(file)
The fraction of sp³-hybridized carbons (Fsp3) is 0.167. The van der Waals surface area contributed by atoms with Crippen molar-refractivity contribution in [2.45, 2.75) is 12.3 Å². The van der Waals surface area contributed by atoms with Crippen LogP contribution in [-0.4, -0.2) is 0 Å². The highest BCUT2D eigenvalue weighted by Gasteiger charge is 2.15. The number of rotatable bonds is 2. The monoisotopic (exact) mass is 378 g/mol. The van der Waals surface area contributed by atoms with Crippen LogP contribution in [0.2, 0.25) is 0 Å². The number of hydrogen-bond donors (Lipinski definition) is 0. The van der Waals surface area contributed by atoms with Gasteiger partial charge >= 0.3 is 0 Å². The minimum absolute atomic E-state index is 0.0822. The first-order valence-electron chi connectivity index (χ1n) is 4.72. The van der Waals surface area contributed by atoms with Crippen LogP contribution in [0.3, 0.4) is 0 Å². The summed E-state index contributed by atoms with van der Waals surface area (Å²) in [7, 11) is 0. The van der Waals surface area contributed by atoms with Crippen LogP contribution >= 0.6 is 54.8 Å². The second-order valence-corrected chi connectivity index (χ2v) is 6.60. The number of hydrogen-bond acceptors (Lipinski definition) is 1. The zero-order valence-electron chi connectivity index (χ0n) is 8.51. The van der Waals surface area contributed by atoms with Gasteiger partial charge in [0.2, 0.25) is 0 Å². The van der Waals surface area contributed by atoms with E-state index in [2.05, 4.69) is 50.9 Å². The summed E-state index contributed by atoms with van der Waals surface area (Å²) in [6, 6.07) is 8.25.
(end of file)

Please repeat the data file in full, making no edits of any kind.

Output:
The fraction of sp³-hybridized carbons (Fsp3) is 0.167. The van der Waals surface area contributed by atoms with Crippen molar-refractivity contribution in [2.45, 2.75) is 12.3 Å². The van der Waals surface area contributed by atoms with Crippen LogP contribution in [-0.4, -0.2) is 0 Å². The highest BCUT2D eigenvalue weighted by Gasteiger charge is 2.15. The number of rotatable bonds is 2. The monoisotopic (exact) mass is 378 g/mol. The van der Waals surface area contributed by atoms with Crippen LogP contribution in [0.2, 0.25) is 0 Å². The number of hydrogen-bond donors (Lipinski definition) is 0. The van der Waals surface area contributed by atoms with Gasteiger partial charge >= 0.3 is 0 Å². The minimum absolute atomic E-state index is 0.0822. The first-order valence-electron chi connectivity index (χ1n) is 4.72. The van der Waals surface area contributed by atoms with Crippen LogP contribution in [0.3, 0.4) is 0 Å². The summed E-state index contributed by atoms with van der Waals surface area (Å²) in [7, 11) is 0. The van der Waals surface area contributed by atoms with Crippen LogP contribution >= 0.6 is 54.8 Å². The second-order valence-corrected chi connectivity index (χ2v) is 6.60. The number of hydrogen-bond acceptors (Lipinski definition) is 1. The zero-order valence-electron chi connectivity index (χ0n) is 8.51. The van der Waals surface area contributed by atoms with Gasteiger partial charge in [0.2, 0.25) is 0 Å². The van der Waals surface area contributed by atoms with E-state index in [2.05, 4.69) is 50.9 Å². The summed E-state index contributed by atoms with van der Waals surface area (Å²) in [6, 6.07) is 8.25.